MORT­GAGE AND OTHER BOR­ROW­ING RATES

Alberta Venture - - The Money Book -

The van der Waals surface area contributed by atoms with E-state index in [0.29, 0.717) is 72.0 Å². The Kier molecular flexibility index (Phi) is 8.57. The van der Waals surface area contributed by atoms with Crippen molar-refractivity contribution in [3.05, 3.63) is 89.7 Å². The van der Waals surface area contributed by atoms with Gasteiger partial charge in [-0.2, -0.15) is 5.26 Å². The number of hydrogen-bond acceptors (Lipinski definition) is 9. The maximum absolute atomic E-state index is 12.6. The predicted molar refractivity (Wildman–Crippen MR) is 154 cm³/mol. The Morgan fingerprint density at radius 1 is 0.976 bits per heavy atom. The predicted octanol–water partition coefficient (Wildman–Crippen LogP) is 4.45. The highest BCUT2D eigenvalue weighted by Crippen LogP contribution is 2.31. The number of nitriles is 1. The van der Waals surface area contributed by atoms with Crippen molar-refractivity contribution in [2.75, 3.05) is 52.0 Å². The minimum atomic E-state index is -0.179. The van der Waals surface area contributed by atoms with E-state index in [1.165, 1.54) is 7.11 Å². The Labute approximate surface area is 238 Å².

Higher bond yields not only af­fect bond­hold­ers and the or­ga­ni­za­tions bor­row­ing the funds; con­sumers ex­pe­ri­ence the rip­ple ef­fect of lower bond val­ues, too. As fi­nan­cial in­sti­tu­tions op­er­at­ing on bonds are forced to with­stand ris­ing yields, these ad­di­tional costs are passed on to con­sumers. The Royal Bank of Canada and Toronto Do­min­ion Bank have al­ready raised mort­gage rates. For in­stance, RBC in­creased the rate from 2.64 per cent to 3.04 per cent on a five-year fixed term with a more than 25-year amor­ti­za­tion. In a press re­lease, RBC cited higher fi­nanc­ing cost as the ex­pla­na­tion for the in­crease. “Based on cur­rent con­di­tions, our rates re­flect the right bal­ance be­tween our clients’ ex­pec­ta­tions and our costs of fund­ing mort­gages,” said Mary Ellen Brown, se­nior vice-pres­i­dent of RBC’s home eq­uity fi­nanc­ing di­vi­sion. Pel­letier finds this most con­cern­ing as Canada has the high­est house­hold debt ra­tio of the G7 coun­tries. In 2014, the av­er­age Cana­dian had 166.1 per cent debt rel­a­tive to their in­come. “Cor­po­rately and per­son­ally, we have an affin­ity for debt,” Pel­letier says. “Oil prices are down and in­ter­est rates are start­ing to creep up. That’s not a good sit­u­a­tion for the coun­try or the prov­ince.”

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